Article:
Maybe you could suggest to stop with the Tintin Trivia Challenge too?

No the Trivia is one thing, you're starting to litter the forum with you own trivias. And that is getting annoying. Why don't you make a web page of your own with all the questions you already know the answers to so everybody can see your dazzling mind at work. Uninterrupted by people like me.

You mastered the technique of writing nonsense and now I see you have started heavily with irony.

Thank goodness that you didn't work at Studio Hergé or the albums would have been a pain to read instead of enjoyable.
yamilah
Member
#6 · Posted: 2 Feb 2007 03:50
labrador road 26
you're starting to litter the forum with you own trivias. And that is getting annoying (...) You mastered the technique of writing nonsense

Is this interesting to read?
Harrock n roll
Moderator
#7 · Posted: 2 Feb 2007 06:10
I suppose it is a bit unusual to ask a question that you already know the answer to, rather than stating a fact, but - hey ho - life's full of surprises.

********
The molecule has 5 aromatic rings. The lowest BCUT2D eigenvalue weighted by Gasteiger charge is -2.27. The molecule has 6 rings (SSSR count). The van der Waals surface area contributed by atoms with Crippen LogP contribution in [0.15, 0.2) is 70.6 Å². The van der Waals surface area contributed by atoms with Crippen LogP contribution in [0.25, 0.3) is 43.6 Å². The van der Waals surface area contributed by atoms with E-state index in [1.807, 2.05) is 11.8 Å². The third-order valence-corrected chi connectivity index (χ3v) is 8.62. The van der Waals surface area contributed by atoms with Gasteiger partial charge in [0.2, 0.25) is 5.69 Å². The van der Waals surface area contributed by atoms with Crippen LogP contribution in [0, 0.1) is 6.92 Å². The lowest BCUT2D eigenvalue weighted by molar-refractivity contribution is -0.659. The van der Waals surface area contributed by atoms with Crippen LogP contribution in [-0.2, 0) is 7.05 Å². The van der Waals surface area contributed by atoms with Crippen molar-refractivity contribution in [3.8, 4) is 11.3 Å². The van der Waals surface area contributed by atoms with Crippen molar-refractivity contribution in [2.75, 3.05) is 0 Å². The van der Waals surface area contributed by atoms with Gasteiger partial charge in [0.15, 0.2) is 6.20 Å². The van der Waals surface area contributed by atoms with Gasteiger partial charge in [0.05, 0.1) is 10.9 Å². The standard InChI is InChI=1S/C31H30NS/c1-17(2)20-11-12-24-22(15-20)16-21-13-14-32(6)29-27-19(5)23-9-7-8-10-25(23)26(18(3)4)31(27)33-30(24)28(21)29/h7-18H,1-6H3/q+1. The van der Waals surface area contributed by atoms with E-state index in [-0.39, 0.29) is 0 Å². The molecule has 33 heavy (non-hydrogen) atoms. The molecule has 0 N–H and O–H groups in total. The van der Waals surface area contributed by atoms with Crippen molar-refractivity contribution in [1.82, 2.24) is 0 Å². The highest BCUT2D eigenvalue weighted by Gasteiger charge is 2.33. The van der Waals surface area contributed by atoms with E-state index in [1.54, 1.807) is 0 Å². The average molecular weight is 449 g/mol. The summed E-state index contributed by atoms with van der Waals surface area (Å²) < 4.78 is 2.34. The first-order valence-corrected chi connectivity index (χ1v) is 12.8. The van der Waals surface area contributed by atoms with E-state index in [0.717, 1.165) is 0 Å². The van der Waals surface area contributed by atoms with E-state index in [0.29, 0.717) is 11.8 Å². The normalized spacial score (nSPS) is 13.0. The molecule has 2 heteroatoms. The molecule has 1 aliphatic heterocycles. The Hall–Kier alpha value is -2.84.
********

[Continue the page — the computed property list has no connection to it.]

Anyhow, we've established that Hergé's name appears on a shop sign in Le Mystère de la Grande Pyramide. In order to turn this thread into something more constructive - maybe even "interesting to read" - I'll attempt to fill in a few additional facts.

I think (correct me if I'm wrong) that Jacobs was still working with Hergé around this time (1954-55), embellishing some of the Egyptian tomb paintings in the re-worked Cigars of the Pharaoh. And we all know (well, we should!) that Hergé pays tribute to Jacobs on the cover (and on page 8 of the book) by including an E.P. Jacobini as one of the mummies.

Also, one of the other mummies on the Cigars cover - Grosgrab - is based on Professor Grossgrabenstein, a character from Le Mystère de la Grande Pyramide.